An ascus (plural asci; from Greek ἀσκός ảskós ‘skin bag’) is the sexual spore-bearing cell produced in ascomycete fungi. Asci usually contain eight ascospores, produced by meiosis followed, in most species, by a mitotic cell division. However, asci in some genera or species can occur in numbers of one (e.g. Monosporascus cannonballus), two, four, or multiples of four. In a few cases, the ascospores can bud off conidia that may fill the asci (e.g. Tympanis) with hundreds of conidia, or the ascospores may fragment, e.g. some Cordyceps, also filling the asci with smaller cells. Ascospores are nonmotile, usually single celled, but not infrequently may be coenocytic (lacking a septum), and in some cases coenocytic in multiple planes. Mitotic divisions within the developing spores populate each resulting cell in septate ascospores with nuclei. The term ocular chamber, or oculus, refers to the epiplasm (the portion of cytoplasm not used in ascospore formation) that is surrounded by the “bourrelet” (the thickened tissue near the top of the ascus).In many cases the asci are formed in a regular layer, the hymenium, in a fruiting body which is visible to the naked eye, here called an ascocarp or ascoma. In other cases, such as single-celled yeasts, no such structures are found. In rare cases asci of some genera can regularly develop inside older discharged asci one after another, e.g. Dipodascus.
Asci normally release their spores by bursting at the tip, but they may also digest themselves passively releasing the ascospores either in a liquid or as a dry powder. Discharging asci usually have a specially differentiated tip, either a pore or an operculum. In some hymenium forming genera, when one ascus bursts, it can trigger the bursting of many other asci in the ascocarp resulting in a massive discharge visible as a cloud of spores – the phenomenon called “puffing”. This is an example of positive feedback. A faint hissing sound can also be heard for species of Peziza and other cup fungi.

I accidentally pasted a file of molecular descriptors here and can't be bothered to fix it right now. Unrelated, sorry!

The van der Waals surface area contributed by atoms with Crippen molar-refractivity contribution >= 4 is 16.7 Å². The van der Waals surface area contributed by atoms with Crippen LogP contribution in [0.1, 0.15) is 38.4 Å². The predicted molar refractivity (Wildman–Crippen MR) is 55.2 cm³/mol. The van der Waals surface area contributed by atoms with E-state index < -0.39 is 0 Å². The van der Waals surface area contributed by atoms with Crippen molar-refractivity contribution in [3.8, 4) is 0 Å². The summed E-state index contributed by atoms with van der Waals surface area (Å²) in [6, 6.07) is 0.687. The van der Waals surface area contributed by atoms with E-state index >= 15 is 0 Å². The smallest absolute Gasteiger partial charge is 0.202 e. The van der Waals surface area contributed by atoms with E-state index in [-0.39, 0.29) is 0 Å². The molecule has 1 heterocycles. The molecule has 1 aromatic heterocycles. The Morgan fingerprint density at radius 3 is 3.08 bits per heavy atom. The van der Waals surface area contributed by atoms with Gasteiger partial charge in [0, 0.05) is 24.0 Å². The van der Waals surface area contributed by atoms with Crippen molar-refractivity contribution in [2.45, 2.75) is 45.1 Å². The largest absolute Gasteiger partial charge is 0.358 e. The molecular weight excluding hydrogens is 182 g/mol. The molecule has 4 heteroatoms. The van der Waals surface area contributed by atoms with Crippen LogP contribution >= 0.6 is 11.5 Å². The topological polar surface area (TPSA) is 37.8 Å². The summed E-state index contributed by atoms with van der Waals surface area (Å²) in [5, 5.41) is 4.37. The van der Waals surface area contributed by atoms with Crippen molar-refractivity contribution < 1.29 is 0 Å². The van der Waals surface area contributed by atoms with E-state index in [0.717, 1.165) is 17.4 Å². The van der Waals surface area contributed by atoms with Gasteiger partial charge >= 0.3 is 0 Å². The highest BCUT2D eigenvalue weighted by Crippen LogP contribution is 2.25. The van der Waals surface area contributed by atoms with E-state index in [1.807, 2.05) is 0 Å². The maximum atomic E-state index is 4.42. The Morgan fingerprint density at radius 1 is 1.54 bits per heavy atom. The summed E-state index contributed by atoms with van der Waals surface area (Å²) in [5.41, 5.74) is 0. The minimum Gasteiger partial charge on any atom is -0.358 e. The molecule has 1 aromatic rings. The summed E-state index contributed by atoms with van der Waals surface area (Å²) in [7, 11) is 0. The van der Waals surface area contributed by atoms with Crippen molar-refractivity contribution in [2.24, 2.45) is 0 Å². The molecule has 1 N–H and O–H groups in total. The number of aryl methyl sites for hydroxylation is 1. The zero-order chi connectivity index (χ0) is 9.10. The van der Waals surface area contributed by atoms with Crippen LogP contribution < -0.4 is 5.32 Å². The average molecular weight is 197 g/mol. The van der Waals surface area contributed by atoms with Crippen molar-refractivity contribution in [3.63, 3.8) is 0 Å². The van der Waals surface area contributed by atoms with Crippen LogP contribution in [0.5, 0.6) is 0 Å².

Asci, notably those of Neurospora crassa, have been used in laboratories for studying the process of meiosis, because the four cells produced by meiosis line up in regular order. By modifying genes coding for spore color and nutritional requirements, the biologist can study crossing over and other phenomena. The formation of asci and their use in genetic analysis are described in detail in Neurospora crassa.
Asci of most Pezizomycotina develop after the formation of croziers at their base. The croziers help maintain a brief dikaryon. The compatible nuclei of the dikaryon merge forming a diploid nucleus that then undergoes meiosis and ultimately internal ascospore formation. Members of the Taphrinomycotina and Saccharomycotina do not form croziers.
A basidium (pl., basidia) is a microscopic sporangium (or spore-producing structure) found on the hymenophore of fruiting bodies of basidiomycete fungi which are also called tertiary mycellium, developed from secondary mycelium. Tertiary mycelium is highly coiled secondary mycelium, a dikaryon. The presence of basidia is one of the main characteristic features of the Basidiomycota. A basidium usually bears four sexual spores called basidiospores; occasionally the number may be two or even eight. In a typical basidium, each basidiospore is borne at the tip of a narrow prong or horn called a sterigma (pl. sterigmata), and is forcibly discharged upon maturity.
The word basidium literally means little pedestal, from the way in which the basidium supports the spores. However, some biologists suggest that the structure more closely resembles a club. An immature basidium is known as a basidiole.
A sac-shaped cell present in ascomycete fungi; it is a reproductive cell in which meiosis and an additional cell division produce eight spores.
A small structure, shaped like a club, found in the Basidiomycota division of fungi, that bears four spores at the tips of small projections.